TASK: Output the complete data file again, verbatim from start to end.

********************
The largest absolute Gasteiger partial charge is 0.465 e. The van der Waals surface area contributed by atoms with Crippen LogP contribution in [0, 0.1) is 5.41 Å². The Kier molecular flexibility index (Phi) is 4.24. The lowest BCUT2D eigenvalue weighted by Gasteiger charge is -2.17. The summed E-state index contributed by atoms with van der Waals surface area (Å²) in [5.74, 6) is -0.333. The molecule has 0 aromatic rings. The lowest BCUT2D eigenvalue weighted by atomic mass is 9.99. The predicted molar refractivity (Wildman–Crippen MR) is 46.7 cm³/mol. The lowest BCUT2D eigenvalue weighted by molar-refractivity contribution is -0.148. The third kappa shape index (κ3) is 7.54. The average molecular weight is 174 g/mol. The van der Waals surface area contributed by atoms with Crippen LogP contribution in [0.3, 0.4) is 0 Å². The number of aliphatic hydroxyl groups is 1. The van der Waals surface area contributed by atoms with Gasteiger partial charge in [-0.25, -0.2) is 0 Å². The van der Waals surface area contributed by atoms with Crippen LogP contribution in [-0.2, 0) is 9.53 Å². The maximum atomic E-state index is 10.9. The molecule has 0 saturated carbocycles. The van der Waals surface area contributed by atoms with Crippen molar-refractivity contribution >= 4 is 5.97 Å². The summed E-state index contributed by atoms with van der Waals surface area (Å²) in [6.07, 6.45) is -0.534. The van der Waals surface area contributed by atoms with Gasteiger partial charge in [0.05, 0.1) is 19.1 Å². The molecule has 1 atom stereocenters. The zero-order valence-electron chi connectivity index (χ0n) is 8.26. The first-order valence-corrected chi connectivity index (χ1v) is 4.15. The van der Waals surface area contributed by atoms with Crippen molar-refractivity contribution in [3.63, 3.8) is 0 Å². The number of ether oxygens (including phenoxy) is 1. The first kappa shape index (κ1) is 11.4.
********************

The largest absolute Gasteiger partial charge is 0.465 e. The van der Waals surface area contributed by atoms with Crippen LogP contribution in [0, 0.1) is 5.41 Å². The Kier molecular flexibility index (Phi) is 4.24. The lowest BCUT2D eigenvalue weighted by Gasteiger charge is -2.17. The summed E-state index contributed by atoms with van der Waals surface area (Å²) in [5.74, 6) is -0.333. The molecule has 0 aromatic rings. The lowest BCUT2D eigenvalue weighted by atomic mass is 9.99. The predicted molar refractivity (Wildman–Crippen MR) is 46.7 cm³/mol. The lowest BCUT2D eigenvalue weighted by molar-refractivity contribution is -0.148. The third kappa shape index (κ3) is 7.54. The average molecular weight is 174 g/mol. The van der Waals surface area contributed by atoms with Crippen LogP contribution in [0.3, 0.4) is 0 Å². The number of aliphatic hydroxyl groups is 1. The van der Waals surface area contributed by atoms with Gasteiger partial charge in [-0.25, -0.2) is 0 Å². The van der Waals surface area contributed by atoms with Crippen LogP contribution in [-0.2, 0) is 9.53 Å². The maximum atomic E-state index is 10.9. The molecule has 0 saturated carbocycles. The van der Waals surface area contributed by atoms with Crippen molar-refractivity contribution >= 4 is 5.97 Å². The summed E-state index contributed by atoms with van der Waals surface area (Å²) in [6.07, 6.45) is -0.534. The van der Waals surface area contributed by atoms with Gasteiger partial charge in [0.05, 0.1) is 19.1 Å². The molecule has 1 atom stereocenters. The zero-order valence-electron chi connectivity index (χ0n) is 8.26. The first-order valence-corrected chi connectivity index (χ1v) is 4.15. The van der Waals surface area contributed by atoms with Crippen molar-refractivity contribution in [3.63, 3.8) is 0 Å². The number of ether oxygens (including phenoxy) is 1. The first kappa shape index (κ1) is 11.4.